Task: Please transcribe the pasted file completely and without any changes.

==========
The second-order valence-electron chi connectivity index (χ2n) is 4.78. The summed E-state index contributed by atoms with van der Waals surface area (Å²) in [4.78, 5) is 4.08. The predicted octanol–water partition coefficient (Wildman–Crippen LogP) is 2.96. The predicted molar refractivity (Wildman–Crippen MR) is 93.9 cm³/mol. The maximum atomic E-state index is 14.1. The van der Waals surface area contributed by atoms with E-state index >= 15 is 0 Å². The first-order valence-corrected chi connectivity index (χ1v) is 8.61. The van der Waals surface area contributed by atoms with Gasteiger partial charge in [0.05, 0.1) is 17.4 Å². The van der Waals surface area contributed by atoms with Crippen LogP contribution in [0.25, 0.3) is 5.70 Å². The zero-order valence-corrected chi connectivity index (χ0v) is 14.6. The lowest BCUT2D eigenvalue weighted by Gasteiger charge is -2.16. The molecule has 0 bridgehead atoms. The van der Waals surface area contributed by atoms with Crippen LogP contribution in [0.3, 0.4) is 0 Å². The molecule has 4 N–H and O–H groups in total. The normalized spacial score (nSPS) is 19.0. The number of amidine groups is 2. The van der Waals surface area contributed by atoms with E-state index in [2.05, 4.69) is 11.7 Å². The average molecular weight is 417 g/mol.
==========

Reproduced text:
The second-order valence-electron chi connectivity index (χ2n) is 4.78. The summed E-state index contributed by atoms with van der Waals surface area (Å²) in [4.78, 5) is 4.08. The predicted octanol–water partition coefficient (Wildman–Crippen LogP) is 2.96. The predicted molar refractivity (Wildman–Crippen MR) is 93.9 cm³/mol. The maximum atomic E-state index is 14.1. The van der Waals surface area contributed by atoms with E-state index >= 15 is 0 Å². The first-order valence-corrected chi connectivity index (χ1v) is 8.61. The van der Waals surface area contributed by atoms with Gasteiger partial charge in [0.05, 0.1) is 17.4 Å². The van der Waals surface area contributed by atoms with Crippen LogP contribution in [0.25, 0.3) is 5.70 Å². The zero-order valence-corrected chi connectivity index (χ0v) is 14.6. The lowest BCUT2D eigenvalue weighted by Gasteiger charge is -2.16. The molecule has 0 bridgehead atoms. The van der Waals surface area contributed by atoms with Crippen LogP contribution in [0.3, 0.4) is 0 Å². The molecule has 4 N–H and O–H groups in total. The normalized spacial score (nSPS) is 19.0. The number of amidine groups is 2. The van der Waals surface area contributed by atoms with E-state index in [2.05, 4.69) is 11.7 Å². The average molecular weight is 417 g/mol.